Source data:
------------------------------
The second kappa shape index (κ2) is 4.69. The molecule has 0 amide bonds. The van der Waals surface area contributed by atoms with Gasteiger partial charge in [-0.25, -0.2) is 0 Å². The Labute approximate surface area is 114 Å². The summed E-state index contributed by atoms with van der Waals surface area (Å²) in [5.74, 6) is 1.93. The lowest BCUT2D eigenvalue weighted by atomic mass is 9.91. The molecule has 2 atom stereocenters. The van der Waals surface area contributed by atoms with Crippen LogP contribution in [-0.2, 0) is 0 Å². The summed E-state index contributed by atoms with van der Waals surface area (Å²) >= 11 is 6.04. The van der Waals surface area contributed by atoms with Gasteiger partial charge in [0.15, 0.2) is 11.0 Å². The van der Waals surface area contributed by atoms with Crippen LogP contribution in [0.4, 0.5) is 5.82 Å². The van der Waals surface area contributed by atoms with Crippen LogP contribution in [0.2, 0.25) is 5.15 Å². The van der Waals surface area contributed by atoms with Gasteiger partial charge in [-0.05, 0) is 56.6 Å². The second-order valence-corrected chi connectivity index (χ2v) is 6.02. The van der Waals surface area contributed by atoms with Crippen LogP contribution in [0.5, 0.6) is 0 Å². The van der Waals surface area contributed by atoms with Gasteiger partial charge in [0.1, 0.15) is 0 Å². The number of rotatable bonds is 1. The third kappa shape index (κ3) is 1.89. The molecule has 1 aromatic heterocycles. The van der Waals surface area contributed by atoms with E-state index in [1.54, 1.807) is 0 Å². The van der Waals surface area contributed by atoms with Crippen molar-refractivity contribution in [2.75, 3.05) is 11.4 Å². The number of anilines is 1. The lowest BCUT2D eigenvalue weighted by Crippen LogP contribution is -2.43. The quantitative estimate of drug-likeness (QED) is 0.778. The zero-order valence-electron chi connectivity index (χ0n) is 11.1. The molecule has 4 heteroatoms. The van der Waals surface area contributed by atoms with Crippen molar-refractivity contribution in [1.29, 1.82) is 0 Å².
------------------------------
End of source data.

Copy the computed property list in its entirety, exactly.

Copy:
The second kappa shape index (κ2) is 4.69. The molecule has 0 amide bonds. The van der Waals surface area contributed by atoms with Gasteiger partial charge in [-0.25, -0.2) is 0 Å². The Labute approximate surface area is 114 Å². The summed E-state index contributed by atoms with van der Waals surface area (Å²) in [5.74, 6) is 1.93. The lowest BCUT2D eigenvalue weighted by atomic mass is 9.91. The molecule has 2 atom stereocenters. The van der Waals surface area contributed by atoms with Crippen LogP contribution in [-0.2, 0) is 0 Å². The summed E-state index contributed by atoms with van der Waals surface area (Å²) >= 11 is 6.04. The van der Waals surface area contributed by atoms with Gasteiger partial charge in [0.15, 0.2) is 11.0 Å². The van der Waals surface area contributed by atoms with Crippen LogP contribution in [0.4, 0.5) is 5.82 Å². The van der Waals surface area contributed by atoms with Crippen LogP contribution in [0.2, 0.25) is 5.15 Å². The van der Waals surface area contributed by atoms with Gasteiger partial charge in [-0.05, 0) is 56.6 Å². The second-order valence-corrected chi connectivity index (χ2v) is 6.02. The van der Waals surface area contributed by atoms with Crippen LogP contribution in [0.5, 0.6) is 0 Å². The van der Waals surface area contributed by atoms with Gasteiger partial charge in [0.1, 0.15) is 0 Å². The number of rotatable bonds is 1. The third kappa shape index (κ3) is 1.89. The molecule has 1 aromatic heterocycles. The van der Waals surface area contributed by atoms with E-state index in [1.54, 1.807) is 0 Å². The van der Waals surface area contributed by atoms with Crippen molar-refractivity contribution in [2.75, 3.05) is 11.4 Å². The number of anilines is 1. The lowest BCUT2D eigenvalue weighted by Crippen LogP contribution is -2.43. The quantitative estimate of drug-likeness (QED) is 0.778. The zero-order valence-electron chi connectivity index (χ0n) is 11.1. The molecule has 4 heteroatoms. The van der Waals surface area contributed by atoms with Crippen molar-refractivity contribution in [1.29, 1.82) is 0 Å².